OCEAN SPRINGS, MS (WLOX) - What was once home to a boat shed and restaurant is about to transform into a waterfront park for the public to enjoy. On Friday, the city of Ocean Springs joined various agencies in breaking ground on the new Harbor Green. The green space is dedicated to a man who worked hard to make the harbor beautiful and functional.
Against a backdrop of a large oak tree and land covered with dirt, a small crowd gathered to celebrate the launch of a big landscaping project. The 1.7 acre property next to the Ocean Springs Small Craft Harbor is now home to the new "Harbor Green".
"It will feature open green space, with beautiful native plants and shrubs, landscaping on the periphery," said Ocean Springs Mayor Connie Moran.
It will also have lighting, electrical hook-ups and picnic tables for family gatherings and special public events like fishing rodeos and Smokin' the Sound. The planning for the space started more than a year ago. The DMR owns the property. The city is in charge of the landscaping and maintenance, and Jackson County will cut the grass.
"It will be an asset to the harbor. It's something of the beauty for the harbor of Ocean Springs, somewhere people can sit and enjoy this harbor," said Jackson County Supervisor Troy Ross.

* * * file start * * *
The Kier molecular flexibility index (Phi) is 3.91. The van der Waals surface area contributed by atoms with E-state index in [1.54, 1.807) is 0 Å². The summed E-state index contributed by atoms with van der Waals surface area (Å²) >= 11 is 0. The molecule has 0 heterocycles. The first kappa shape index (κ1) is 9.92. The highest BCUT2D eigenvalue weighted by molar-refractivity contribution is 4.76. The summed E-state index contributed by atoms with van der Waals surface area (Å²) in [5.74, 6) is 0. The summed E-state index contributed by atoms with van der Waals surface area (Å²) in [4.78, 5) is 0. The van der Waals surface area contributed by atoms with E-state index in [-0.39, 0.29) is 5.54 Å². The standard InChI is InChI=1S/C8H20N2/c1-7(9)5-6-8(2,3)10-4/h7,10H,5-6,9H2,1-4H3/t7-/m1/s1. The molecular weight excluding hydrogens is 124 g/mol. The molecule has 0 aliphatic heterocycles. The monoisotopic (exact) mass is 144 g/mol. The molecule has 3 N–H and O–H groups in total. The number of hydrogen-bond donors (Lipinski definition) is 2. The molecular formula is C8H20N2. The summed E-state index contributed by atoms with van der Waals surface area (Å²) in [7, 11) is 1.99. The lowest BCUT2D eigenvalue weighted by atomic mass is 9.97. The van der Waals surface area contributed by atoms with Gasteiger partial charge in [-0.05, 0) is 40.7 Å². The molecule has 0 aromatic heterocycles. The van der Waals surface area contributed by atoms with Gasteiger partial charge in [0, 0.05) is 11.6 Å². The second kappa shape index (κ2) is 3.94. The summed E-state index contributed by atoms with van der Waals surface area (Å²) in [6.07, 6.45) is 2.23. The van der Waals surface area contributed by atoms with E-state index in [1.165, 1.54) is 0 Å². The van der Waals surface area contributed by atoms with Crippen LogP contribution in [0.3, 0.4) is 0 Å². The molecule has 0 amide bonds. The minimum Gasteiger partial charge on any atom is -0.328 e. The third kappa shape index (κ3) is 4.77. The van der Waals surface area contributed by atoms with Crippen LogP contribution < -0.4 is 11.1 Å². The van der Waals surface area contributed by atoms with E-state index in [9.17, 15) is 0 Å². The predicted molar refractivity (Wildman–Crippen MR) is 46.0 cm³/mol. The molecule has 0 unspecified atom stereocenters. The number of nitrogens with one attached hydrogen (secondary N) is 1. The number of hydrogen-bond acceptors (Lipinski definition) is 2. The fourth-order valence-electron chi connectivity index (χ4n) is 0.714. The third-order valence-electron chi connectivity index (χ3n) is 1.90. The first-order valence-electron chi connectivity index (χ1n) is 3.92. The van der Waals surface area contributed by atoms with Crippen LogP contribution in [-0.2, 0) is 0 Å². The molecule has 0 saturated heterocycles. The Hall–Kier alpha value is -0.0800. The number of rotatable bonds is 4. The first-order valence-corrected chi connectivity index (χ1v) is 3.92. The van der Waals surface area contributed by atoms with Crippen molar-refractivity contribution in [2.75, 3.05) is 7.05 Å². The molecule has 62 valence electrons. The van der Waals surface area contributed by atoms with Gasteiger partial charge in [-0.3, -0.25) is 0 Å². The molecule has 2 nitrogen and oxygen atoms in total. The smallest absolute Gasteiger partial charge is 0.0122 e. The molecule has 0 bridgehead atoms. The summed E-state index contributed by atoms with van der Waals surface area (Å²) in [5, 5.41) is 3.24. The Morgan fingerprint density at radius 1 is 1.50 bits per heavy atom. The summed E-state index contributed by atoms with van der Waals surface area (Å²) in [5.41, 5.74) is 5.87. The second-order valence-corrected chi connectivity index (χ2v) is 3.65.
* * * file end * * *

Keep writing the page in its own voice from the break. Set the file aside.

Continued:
The park is named in honor of the late Dr. Thomas McIlwain, a marine biologist who worked for the Gulf Coast Research Lab for most of his career. He was also known for his leadership in the aquaculture industry at Cedar Point.
"If we can get the rest of this harbor, with all of our improvements, live up to his expectations, we're going to have the best from Texas all the way down to the Keys," said Ocean Springs Harbor Master Danny Jalanivich.
"He was always working to make this harbor a functional, but beautiful place that we can all enjoy. He was an avid seaman, boats man, but always very kind and very modest is how I always remember him," said Mayor Moran.
Members of the McIlwain family expressed their appreciation for the tribute.
"We're humbled for this honor and thank you so much for everybody who put so much time into this. My dad loved this harbor. He spent a lot of time here," said his daughter, Stacey McIlwain Randall.
"He's here. He's here watching," said his wife Janet McIlwain. "He's probably proud and surprised."
Janet McIlwain said her husband would have been proud of the joint effort to turn the vacant lot into a beautiful, useful space. It's the first phase of a larger improvement plan for the harbor that includes widening Harbor Road, installing nautical street lighting, more sidewalks and trailer parking.
The city is using $50,000 in Tidelands funding to pay for the project. Work will start next week and it should take about three weeks.